Wisdom is Power



By Maj. Gen. (res.) Amos Gilead | August, 2022


Photos: Remix with photo by George Becker (pexels)


Ongoing experience shows that wisdom is an integral part of strategic power. In its recent determined fight against Palestinian terrorism in Gaza and the West Bank, the Israeli defense establishment's power was proven once again. This feat demonstrates the need to holistically address a range of strategic state-security issues.


Iranian nuclear, the weakening Palestinian Authority, danger of deviating from the status quo on Temple Mount, and steady creep toward a binational state. The State of Israel is facing unprecedented strategic threats, while engaging primarily in pre- and post-election politics – contrary to our enemies’ political stability, which allows them to focus on a strategy that is hostile toward Israel.


The threat posed by Iran – both nuclear and ballistic – is the highest priority. Israel had made a severe error in judgment when it contributed to the United States’ withdrawal from the JCPOA without preparing military-security alternatives, and now, sadly, the decision whether or not it will become a nuclear power in such a way as to jeopardize Israel remains solely in the hands of Iran. The option of an agreement, which is the lesser of two evils, is gradually becoming a thing of the past. Israel, according to the press, is making great efforts to invest in closing the gaps – yet the execution of a military option, however grand, depends on strategic coordination with the Unite States. To put it simply: To remove all aspects of this threat, such coordination must be given top priority. As impressive as the collaboration with the Arab states seems to be, they have made it very clear that they have no intention of forging a binding, NATO-like framework. Ultimately, what Israel needs to do right now, is coordinate with them, under the U.S. banner.


Another dimension of the wisdom required is how to address the situation on Temple Mount. Judging by the media, certain parties interested in changing the status quo on the holy site, perhaps in preparation for the Jewish High Holidays and elections, are growing stronger. If they succeed, Israel could find itself entangled in a religious war with the Muslim world, which would affect its relations with the Arab states, and even the U.S. It is therefore our national duty to take measures to curb this dangerous trend, and adhere to the Jewish law reiterated by the Chief Rabbinate whereby such risky steps should be avoided. If Israel should slip into the kind of conflict that the leader of Hamas had attempted to spearhead, its overall abilities to grapple with the Iranian threat would be compromised.


A positive example of state wisdom is the joint efforts led by the United States to defuse the ticking timebomb around the Karish reservoir, and bring about the signing of a maritime gas utilization agreement between Israel and Lebanon. Such an agreement would enable both countries to enjoy economic prosperity, as opposed to the negative option of an armed conflict.


It is unfortunate that the election campaign, which forms the background for all of the above, fails to focus on strategic matters of the essence. For instance, Israel is gradually and consistently becoming a single state for two nations, in stark contrast to the Zionist vision of the Jewish democratic state. The current state of affairs underscores the extraordinary success of the defense establishment – Israel Security Agency, Israel Defense Forces and Israel Police – based on accurate intelligence – to cause significant damage to terror organizations, thereby substantially lowering the level of terror in Israel. As a result, the Palestinian Authority’s ability to take action in area A, which it controls, has gradually lessened, while it is growing increasingly and dramatically weaker, and uncertain of the future, that is, what would happen on the morning after Abu Mazen’s retirement – which is expected to happen sooner or later. Unless a solution is reached immediately, his retirement would catch us unawares – just as the Iranian threat has aggravated despite accurate intelligence assessments, reaching a level at which its progress no longer depends on others.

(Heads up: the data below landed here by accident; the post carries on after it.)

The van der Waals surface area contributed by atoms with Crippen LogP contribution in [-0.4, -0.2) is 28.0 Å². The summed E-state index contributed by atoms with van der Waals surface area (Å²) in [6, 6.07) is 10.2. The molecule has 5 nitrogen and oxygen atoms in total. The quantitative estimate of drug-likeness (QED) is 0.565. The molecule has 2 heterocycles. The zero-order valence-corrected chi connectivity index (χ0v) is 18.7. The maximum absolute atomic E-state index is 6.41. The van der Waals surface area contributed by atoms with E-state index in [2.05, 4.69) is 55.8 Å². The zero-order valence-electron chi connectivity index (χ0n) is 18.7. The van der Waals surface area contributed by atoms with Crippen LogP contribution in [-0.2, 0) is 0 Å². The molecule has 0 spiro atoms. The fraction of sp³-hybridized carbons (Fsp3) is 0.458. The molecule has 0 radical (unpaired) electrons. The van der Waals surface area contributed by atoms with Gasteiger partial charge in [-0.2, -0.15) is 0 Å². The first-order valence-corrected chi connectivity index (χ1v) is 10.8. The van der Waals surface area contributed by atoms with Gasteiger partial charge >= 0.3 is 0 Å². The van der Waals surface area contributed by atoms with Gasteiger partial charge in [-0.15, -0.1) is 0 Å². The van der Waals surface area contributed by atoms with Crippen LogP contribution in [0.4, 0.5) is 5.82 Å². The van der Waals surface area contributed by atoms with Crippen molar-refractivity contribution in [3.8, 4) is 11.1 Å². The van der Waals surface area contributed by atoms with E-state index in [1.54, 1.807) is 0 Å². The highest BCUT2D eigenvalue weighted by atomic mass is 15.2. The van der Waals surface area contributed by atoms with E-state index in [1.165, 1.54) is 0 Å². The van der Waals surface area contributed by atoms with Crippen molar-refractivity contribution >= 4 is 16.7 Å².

The main question is how to prepare for a combined process whereby the Palestinian Authority will grow weaker, Israel’s hold will grow stronger, and Israeli Arab society could disengage out of increasing frustration due to the impending elections campaign. We would likely face a Palestinian front, the hostility of which is ever increasing, with Hamas trying to identify opportunities to start a fire based on national-religious order, especially if such opportunities would be dropped in its lap by explosive issues such as Temple Mount.


Such developments could also have implications on Jordan, the stability of which is a strategic asset for Israel, as it provides a stable security depth. These scenarios may not be acceptable to some, but experience shows that they are real, and it is very important to prepare for them. At this stage, Jordan is facing growing pressure by pro-Iranian parties in Syria, as reported by its local media, and the stability in the West Bank is important for protecting Israel’s security assets.


Add to that the dire and priority need to discuss Israel’s resilience: Health, governability, education, the state of Arab society, etc. Credit is due to the determined decision to appoint a Chief of General Staff who would continue to lead Israel methodically and persistently toward the great challenges the future holds, as his predecessors had done. National resilience is a precondition for the existence of national security.



Authored by Maj. Gen. (res.) Amos Gilead, head of the Institute for Policy and Strategy (IPS), Reichman University.


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